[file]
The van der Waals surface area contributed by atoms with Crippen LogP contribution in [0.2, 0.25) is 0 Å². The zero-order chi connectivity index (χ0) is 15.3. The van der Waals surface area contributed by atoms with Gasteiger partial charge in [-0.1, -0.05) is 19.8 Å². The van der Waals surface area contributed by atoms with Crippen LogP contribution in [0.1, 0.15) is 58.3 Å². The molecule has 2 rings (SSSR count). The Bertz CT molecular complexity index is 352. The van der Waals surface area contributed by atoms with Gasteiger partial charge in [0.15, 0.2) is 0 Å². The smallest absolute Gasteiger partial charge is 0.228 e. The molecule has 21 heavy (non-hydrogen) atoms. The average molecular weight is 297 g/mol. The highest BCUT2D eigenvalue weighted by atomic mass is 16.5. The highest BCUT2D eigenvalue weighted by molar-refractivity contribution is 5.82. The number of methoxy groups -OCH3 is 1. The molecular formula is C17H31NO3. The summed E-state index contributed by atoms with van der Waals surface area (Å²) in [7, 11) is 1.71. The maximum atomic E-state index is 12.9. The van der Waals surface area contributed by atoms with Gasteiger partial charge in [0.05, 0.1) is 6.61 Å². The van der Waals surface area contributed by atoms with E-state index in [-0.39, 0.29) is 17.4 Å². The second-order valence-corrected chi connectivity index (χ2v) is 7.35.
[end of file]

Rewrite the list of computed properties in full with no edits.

The van der Waals surface area contributed by atoms with Crippen LogP contribution in [0.2, 0.25) is 0 Å². The zero-order chi connectivity index (χ0) is 15.3. The van der Waals surface area contributed by atoms with Gasteiger partial charge in [-0.1, -0.05) is 19.8 Å². The van der Waals surface area contributed by atoms with Crippen LogP contribution in [0.1, 0.15) is 58.3 Å². The molecule has 2 rings (SSSR count). The Bertz CT molecular complexity index is 352. The van der Waals surface area contributed by atoms with Gasteiger partial charge in [0.15, 0.2) is 0 Å². The smallest absolute Gasteiger partial charge is 0.228 e. The molecule has 21 heavy (non-hydrogen) atoms. The average molecular weight is 297 g/mol. The highest BCUT2D eigenvalue weighted by atomic mass is 16.5. The highest BCUT2D eigenvalue weighted by molar-refractivity contribution is 5.82. The number of methoxy groups -OCH3 is 1. The molecular formula is C17H31NO3. The summed E-state index contributed by atoms with van der Waals surface area (Å²) in [7, 11) is 1.71. The maximum atomic E-state index is 12.9. The van der Waals surface area contributed by atoms with Gasteiger partial charge in [0.05, 0.1) is 6.61 Å². The van der Waals surface area contributed by atoms with E-state index in [-0.39, 0.29) is 17.4 Å². The second-order valence-corrected chi connectivity index (χ2v) is 7.35.